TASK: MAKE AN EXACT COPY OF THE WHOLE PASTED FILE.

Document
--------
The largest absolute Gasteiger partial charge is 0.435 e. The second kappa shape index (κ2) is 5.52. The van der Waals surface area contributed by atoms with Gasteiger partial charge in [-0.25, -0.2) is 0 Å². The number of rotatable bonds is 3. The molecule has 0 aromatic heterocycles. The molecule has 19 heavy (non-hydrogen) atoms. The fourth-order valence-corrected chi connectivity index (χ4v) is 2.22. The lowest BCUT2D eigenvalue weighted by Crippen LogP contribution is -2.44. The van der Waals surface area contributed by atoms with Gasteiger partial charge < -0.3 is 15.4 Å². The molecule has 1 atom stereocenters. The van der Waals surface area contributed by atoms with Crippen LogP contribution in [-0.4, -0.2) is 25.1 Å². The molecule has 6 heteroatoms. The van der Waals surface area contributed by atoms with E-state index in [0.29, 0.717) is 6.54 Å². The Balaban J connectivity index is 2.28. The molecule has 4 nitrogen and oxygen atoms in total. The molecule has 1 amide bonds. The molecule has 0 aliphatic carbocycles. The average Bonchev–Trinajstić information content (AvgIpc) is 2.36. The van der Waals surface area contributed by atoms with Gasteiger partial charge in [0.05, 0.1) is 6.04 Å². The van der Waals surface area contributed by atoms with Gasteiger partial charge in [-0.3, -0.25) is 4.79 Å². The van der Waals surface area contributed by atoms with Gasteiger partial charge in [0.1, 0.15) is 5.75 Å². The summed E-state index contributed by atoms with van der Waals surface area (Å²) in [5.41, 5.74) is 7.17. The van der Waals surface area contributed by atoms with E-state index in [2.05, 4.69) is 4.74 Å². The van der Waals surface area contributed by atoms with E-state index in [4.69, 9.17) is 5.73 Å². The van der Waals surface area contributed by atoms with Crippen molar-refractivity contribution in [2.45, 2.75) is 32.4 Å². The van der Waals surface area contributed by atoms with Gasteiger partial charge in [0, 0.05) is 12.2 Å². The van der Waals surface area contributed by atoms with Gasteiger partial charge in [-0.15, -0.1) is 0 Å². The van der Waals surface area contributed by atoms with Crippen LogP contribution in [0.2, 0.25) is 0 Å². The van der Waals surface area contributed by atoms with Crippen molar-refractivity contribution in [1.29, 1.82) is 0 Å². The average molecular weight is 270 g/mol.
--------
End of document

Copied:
The largest absolute Gasteiger partial charge is 0.435 e. The second kappa shape index (κ2) is 5.52. The van der Waals surface area contributed by atoms with Gasteiger partial charge in [-0.25, -0.2) is 0 Å². The number of rotatable bonds is 3. The molecule has 0 aromatic heterocycles. The molecule has 19 heavy (non-hydrogen) atoms. The fourth-order valence-corrected chi connectivity index (χ4v) is 2.22. The lowest BCUT2D eigenvalue weighted by Crippen LogP contribution is -2.44. The van der Waals surface area contributed by atoms with Gasteiger partial charge < -0.3 is 15.4 Å². The molecule has 1 atom stereocenters. The van der Waals surface area contributed by atoms with Crippen LogP contribution in [-0.4, -0.2) is 25.1 Å². The molecule has 6 heteroatoms. The van der Waals surface area contributed by atoms with E-state index in [0.29, 0.717) is 6.54 Å². The Balaban J connectivity index is 2.28. The molecule has 4 nitrogen and oxygen atoms in total. The molecule has 1 amide bonds. The molecule has 0 aliphatic carbocycles. The average Bonchev–Trinajstić information content (AvgIpc) is 2.36. The van der Waals surface area contributed by atoms with Gasteiger partial charge in [0.05, 0.1) is 6.04 Å². The van der Waals surface area contributed by atoms with Gasteiger partial charge in [-0.3, -0.25) is 4.79 Å². The van der Waals surface area contributed by atoms with Gasteiger partial charge in [0.1, 0.15) is 5.75 Å². The summed E-state index contributed by atoms with van der Waals surface area (Å²) in [5.41, 5.74) is 7.17. The van der Waals surface area contributed by atoms with E-state index in [2.05, 4.69) is 4.74 Å². The van der Waals surface area contributed by atoms with E-state index in [4.69, 9.17) is 5.73 Å². The van der Waals surface area contributed by atoms with Crippen molar-refractivity contribution in [2.45, 2.75) is 32.4 Å². The van der Waals surface area contributed by atoms with Gasteiger partial charge in [0, 0.05) is 12.2 Å². The van der Waals surface area contributed by atoms with Gasteiger partial charge in [-0.15, -0.1) is 0 Å². The van der Waals surface area contributed by atoms with Crippen LogP contribution in [0.2, 0.25) is 0 Å². The van der Waals surface area contributed by atoms with Crippen molar-refractivity contribution in [1.29, 1.82) is 0 Å². The average molecular weight is 270 g/mol.